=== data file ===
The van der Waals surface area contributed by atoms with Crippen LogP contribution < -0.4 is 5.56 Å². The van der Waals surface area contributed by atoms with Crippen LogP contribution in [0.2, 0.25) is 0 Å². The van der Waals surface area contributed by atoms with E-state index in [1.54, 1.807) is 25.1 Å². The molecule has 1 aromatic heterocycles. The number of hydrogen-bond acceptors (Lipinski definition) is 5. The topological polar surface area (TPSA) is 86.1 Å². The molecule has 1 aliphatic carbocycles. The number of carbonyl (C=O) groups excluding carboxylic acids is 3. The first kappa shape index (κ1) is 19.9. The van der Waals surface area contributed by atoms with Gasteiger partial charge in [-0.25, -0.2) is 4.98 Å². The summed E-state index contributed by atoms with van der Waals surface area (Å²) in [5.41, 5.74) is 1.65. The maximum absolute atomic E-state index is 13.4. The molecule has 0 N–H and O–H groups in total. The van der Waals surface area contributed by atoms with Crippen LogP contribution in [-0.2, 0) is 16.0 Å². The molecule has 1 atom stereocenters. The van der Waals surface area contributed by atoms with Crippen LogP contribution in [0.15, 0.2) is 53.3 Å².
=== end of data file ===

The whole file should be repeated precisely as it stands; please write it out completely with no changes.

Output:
The van der Waals surface area contributed by atoms with Crippen LogP contribution < -0.4 is 5.56 Å². The van der Waals surface area contributed by atoms with Crippen LogP contribution in [0.2, 0.25) is 0 Å². The van der Waals surface area contributed by atoms with E-state index in [1.54, 1.807) is 25.1 Å². The molecule has 1 aromatic heterocycles. The number of hydrogen-bond acceptors (Lipinski definition) is 5. The topological polar surface area (TPSA) is 86.1 Å². The molecule has 1 aliphatic carbocycles. The number of carbonyl (C=O) groups excluding carboxylic acids is 3. The first kappa shape index (κ1) is 19.9. The van der Waals surface area contributed by atoms with Gasteiger partial charge in [-0.25, -0.2) is 4.98 Å². The summed E-state index contributed by atoms with van der Waals surface area (Å²) in [5.41, 5.74) is 1.65. The maximum absolute atomic E-state index is 13.4. The molecule has 0 N–H and O–H groups in total. The van der Waals surface area contributed by atoms with Crippen LogP contribution in [-0.2, 0) is 16.0 Å². The molecule has 1 atom stereocenters. The van der Waals surface area contributed by atoms with Crippen LogP contribution in [0.15, 0.2) is 53.3 Å².